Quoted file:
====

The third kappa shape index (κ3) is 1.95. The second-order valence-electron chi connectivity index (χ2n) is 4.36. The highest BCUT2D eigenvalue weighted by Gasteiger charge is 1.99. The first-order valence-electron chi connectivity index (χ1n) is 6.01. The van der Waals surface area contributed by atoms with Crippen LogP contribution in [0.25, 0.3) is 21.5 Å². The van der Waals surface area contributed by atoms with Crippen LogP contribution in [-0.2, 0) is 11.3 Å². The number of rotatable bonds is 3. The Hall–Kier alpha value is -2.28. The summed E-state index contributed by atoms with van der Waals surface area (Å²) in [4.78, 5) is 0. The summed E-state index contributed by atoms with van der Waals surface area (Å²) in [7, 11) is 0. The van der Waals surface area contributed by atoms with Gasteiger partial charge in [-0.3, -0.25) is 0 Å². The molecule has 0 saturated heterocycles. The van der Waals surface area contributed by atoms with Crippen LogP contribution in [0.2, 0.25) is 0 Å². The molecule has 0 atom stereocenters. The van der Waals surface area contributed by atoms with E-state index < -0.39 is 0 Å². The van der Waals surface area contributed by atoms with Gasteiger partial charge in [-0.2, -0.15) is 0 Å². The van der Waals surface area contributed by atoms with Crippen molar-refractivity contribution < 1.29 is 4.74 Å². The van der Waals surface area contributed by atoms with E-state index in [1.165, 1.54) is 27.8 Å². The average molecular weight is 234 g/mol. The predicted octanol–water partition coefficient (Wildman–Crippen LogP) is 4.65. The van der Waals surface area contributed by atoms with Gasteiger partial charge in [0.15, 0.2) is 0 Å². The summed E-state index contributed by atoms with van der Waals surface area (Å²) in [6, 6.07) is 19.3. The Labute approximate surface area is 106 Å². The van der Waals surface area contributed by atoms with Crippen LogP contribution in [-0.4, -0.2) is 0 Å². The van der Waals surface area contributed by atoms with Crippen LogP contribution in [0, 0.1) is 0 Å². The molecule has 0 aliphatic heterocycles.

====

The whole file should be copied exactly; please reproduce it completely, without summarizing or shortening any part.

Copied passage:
The third kappa shape index (κ3) is 1.95. The second-order valence-electron chi connectivity index (χ2n) is 4.36. The highest BCUT2D eigenvalue weighted by Gasteiger charge is 1.99. The first-order valence-electron chi connectivity index (χ1n) is 6.01. The van der Waals surface area contributed by atoms with Crippen LogP contribution in [0.25, 0.3) is 21.5 Å². The van der Waals surface area contributed by atoms with Crippen LogP contribution in [-0.2, 0) is 11.3 Å². The number of rotatable bonds is 3. The Hall–Kier alpha value is -2.28. The summed E-state index contributed by atoms with van der Waals surface area (Å²) in [4.78, 5) is 0. The summed E-state index contributed by atoms with van der Waals surface area (Å²) in [7, 11) is 0. The van der Waals surface area contributed by atoms with Gasteiger partial charge in [-0.3, -0.25) is 0 Å². The molecule has 0 saturated heterocycles. The van der Waals surface area contributed by atoms with Crippen LogP contribution in [0.2, 0.25) is 0 Å². The molecule has 0 atom stereocenters. The van der Waals surface area contributed by atoms with E-state index < -0.39 is 0 Å². The van der Waals surface area contributed by atoms with Gasteiger partial charge in [-0.2, -0.15) is 0 Å². The van der Waals surface area contributed by atoms with Crippen molar-refractivity contribution < 1.29 is 4.74 Å². The van der Waals surface area contributed by atoms with E-state index in [1.165, 1.54) is 27.8 Å². The average molecular weight is 234 g/mol. The predicted octanol–water partition coefficient (Wildman–Crippen LogP) is 4.65. The van der Waals surface area contributed by atoms with Gasteiger partial charge in [0.15, 0.2) is 0 Å². The summed E-state index contributed by atoms with van der Waals surface area (Å²) in [6, 6.07) is 19.3. The Labute approximate surface area is 106 Å². The van der Waals surface area contributed by atoms with Crippen LogP contribution in [-0.4, -0.2) is 0 Å². The van der Waals surface area contributed by atoms with Crippen LogP contribution in [0, 0.1) is 0 Å². The molecule has 0 aliphatic heterocycles.